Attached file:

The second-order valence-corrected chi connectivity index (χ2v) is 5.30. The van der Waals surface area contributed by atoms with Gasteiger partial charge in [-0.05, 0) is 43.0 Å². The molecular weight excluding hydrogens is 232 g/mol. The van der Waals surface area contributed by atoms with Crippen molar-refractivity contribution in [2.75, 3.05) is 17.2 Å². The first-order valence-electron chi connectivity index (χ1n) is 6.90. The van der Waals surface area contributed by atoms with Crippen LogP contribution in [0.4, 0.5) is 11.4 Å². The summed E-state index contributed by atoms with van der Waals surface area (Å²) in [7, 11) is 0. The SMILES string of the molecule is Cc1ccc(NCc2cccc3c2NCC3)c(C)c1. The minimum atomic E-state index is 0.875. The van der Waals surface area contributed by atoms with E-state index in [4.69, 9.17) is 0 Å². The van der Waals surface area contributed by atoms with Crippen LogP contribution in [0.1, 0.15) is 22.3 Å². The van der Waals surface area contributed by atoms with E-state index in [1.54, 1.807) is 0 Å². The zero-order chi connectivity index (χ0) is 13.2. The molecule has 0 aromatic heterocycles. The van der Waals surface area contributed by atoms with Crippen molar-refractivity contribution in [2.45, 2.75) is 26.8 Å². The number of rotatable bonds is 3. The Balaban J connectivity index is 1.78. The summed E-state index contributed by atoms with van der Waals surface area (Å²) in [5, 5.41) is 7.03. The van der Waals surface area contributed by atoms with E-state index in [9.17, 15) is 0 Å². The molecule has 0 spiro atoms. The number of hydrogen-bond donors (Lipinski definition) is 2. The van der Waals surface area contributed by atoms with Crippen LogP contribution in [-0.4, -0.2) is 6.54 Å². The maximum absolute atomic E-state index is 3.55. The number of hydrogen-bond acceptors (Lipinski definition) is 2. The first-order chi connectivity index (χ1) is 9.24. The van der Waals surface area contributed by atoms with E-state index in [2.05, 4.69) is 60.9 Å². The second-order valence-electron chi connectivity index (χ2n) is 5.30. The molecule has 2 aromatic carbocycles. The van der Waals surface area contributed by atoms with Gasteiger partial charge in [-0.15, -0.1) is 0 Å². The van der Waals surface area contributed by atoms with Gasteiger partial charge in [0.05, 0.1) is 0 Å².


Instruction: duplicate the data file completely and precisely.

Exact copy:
The second-order valence-corrected chi connectivity index (χ2v) is 5.30. The van der Waals surface area contributed by atoms with Gasteiger partial charge in [-0.05, 0) is 43.0 Å². The molecular weight excluding hydrogens is 232 g/mol. The van der Waals surface area contributed by atoms with Crippen molar-refractivity contribution in [2.75, 3.05) is 17.2 Å². The first-order valence-electron chi connectivity index (χ1n) is 6.90. The van der Waals surface area contributed by atoms with Crippen LogP contribution in [0.4, 0.5) is 11.4 Å². The summed E-state index contributed by atoms with van der Waals surface area (Å²) in [7, 11) is 0. The SMILES string of the molecule is Cc1ccc(NCc2cccc3c2NCC3)c(C)c1. The minimum atomic E-state index is 0.875. The van der Waals surface area contributed by atoms with E-state index in [4.69, 9.17) is 0 Å². The van der Waals surface area contributed by atoms with Crippen LogP contribution in [0.1, 0.15) is 22.3 Å². The van der Waals surface area contributed by atoms with E-state index in [1.54, 1.807) is 0 Å². The zero-order chi connectivity index (χ0) is 13.2. The molecule has 0 aromatic heterocycles. The van der Waals surface area contributed by atoms with Crippen molar-refractivity contribution in [2.45, 2.75) is 26.8 Å². The number of rotatable bonds is 3. The Balaban J connectivity index is 1.78. The summed E-state index contributed by atoms with van der Waals surface area (Å²) in [5, 5.41) is 7.03. The van der Waals surface area contributed by atoms with E-state index in [9.17, 15) is 0 Å². The molecule has 0 spiro atoms. The number of hydrogen-bond donors (Lipinski definition) is 2. The van der Waals surface area contributed by atoms with Crippen LogP contribution in [-0.4, -0.2) is 6.54 Å². The maximum absolute atomic E-state index is 3.55. The number of hydrogen-bond acceptors (Lipinski definition) is 2. The first-order chi connectivity index (χ1) is 9.24. The van der Waals surface area contributed by atoms with E-state index in [2.05, 4.69) is 60.9 Å². The second-order valence-electron chi connectivity index (χ2n) is 5.30. The molecule has 2 aromatic carbocycles. The van der Waals surface area contributed by atoms with Gasteiger partial charge in [-0.15, -0.1) is 0 Å². The van der Waals surface area contributed by atoms with Gasteiger partial charge in [0.05, 0.1) is 0 Å².